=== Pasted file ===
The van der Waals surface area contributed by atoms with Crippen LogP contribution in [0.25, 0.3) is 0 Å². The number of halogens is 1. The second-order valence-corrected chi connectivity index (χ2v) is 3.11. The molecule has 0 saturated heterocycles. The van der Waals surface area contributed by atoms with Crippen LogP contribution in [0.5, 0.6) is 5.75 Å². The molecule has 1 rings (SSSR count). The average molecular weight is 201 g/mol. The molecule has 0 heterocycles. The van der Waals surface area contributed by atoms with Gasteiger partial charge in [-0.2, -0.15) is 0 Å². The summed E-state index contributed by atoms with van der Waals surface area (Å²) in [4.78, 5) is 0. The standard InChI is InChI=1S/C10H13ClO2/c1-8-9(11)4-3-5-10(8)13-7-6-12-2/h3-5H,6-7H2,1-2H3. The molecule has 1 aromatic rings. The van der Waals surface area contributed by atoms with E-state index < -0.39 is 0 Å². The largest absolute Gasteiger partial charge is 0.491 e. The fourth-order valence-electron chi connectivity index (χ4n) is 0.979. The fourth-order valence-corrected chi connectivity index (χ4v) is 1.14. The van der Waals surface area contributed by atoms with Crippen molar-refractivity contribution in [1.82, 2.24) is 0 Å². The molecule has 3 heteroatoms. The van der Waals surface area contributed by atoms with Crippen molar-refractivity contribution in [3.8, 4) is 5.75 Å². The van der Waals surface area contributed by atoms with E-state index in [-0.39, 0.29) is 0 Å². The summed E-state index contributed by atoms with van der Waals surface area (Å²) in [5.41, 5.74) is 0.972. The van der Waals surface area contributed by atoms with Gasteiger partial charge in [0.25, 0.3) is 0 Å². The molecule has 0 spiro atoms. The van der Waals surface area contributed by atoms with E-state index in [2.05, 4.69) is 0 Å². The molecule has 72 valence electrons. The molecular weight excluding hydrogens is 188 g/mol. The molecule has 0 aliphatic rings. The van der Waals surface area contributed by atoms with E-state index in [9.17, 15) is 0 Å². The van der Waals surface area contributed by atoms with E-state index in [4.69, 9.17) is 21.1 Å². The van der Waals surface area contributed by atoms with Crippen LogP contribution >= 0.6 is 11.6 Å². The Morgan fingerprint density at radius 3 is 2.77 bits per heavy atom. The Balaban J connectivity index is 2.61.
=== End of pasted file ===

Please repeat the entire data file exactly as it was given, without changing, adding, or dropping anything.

The van der Waals surface area contributed by atoms with Crippen LogP contribution in [0.25, 0.3) is 0 Å². The number of halogens is 1. The second-order valence-corrected chi connectivity index (χ2v) is 3.11. The molecule has 0 saturated heterocycles. The van der Waals surface area contributed by atoms with Crippen LogP contribution in [0.5, 0.6) is 5.75 Å². The molecule has 1 rings (SSSR count). The average molecular weight is 201 g/mol. The molecule has 0 heterocycles. The van der Waals surface area contributed by atoms with Gasteiger partial charge in [-0.2, -0.15) is 0 Å². The summed E-state index contributed by atoms with van der Waals surface area (Å²) in [4.78, 5) is 0. The standard InChI is InChI=1S/C10H13ClO2/c1-8-9(11)4-3-5-10(8)13-7-6-12-2/h3-5H,6-7H2,1-2H3. The molecule has 1 aromatic rings. The van der Waals surface area contributed by atoms with E-state index < -0.39 is 0 Å². The largest absolute Gasteiger partial charge is 0.491 e. The fourth-order valence-electron chi connectivity index (χ4n) is 0.979. The fourth-order valence-corrected chi connectivity index (χ4v) is 1.14. The van der Waals surface area contributed by atoms with Crippen molar-refractivity contribution in [1.82, 2.24) is 0 Å². The molecule has 3 heteroatoms. The van der Waals surface area contributed by atoms with Crippen molar-refractivity contribution in [3.8, 4) is 5.75 Å². The van der Waals surface area contributed by atoms with E-state index in [-0.39, 0.29) is 0 Å². The summed E-state index contributed by atoms with van der Waals surface area (Å²) in [5.41, 5.74) is 0.972. The van der Waals surface area contributed by atoms with Gasteiger partial charge in [0.25, 0.3) is 0 Å². The molecule has 0 spiro atoms. The van der Waals surface area contributed by atoms with E-state index in [2.05, 4.69) is 0 Å². The molecule has 72 valence electrons. The molecular weight excluding hydrogens is 188 g/mol. The molecule has 0 aliphatic rings. The van der Waals surface area contributed by atoms with E-state index in [9.17, 15) is 0 Å². The van der Waals surface area contributed by atoms with E-state index in [4.69, 9.17) is 21.1 Å². The van der Waals surface area contributed by atoms with Crippen LogP contribution >= 0.6 is 11.6 Å². The Morgan fingerprint density at radius 3 is 2.77 bits per heavy atom. The Balaban J connectivity index is 2.61.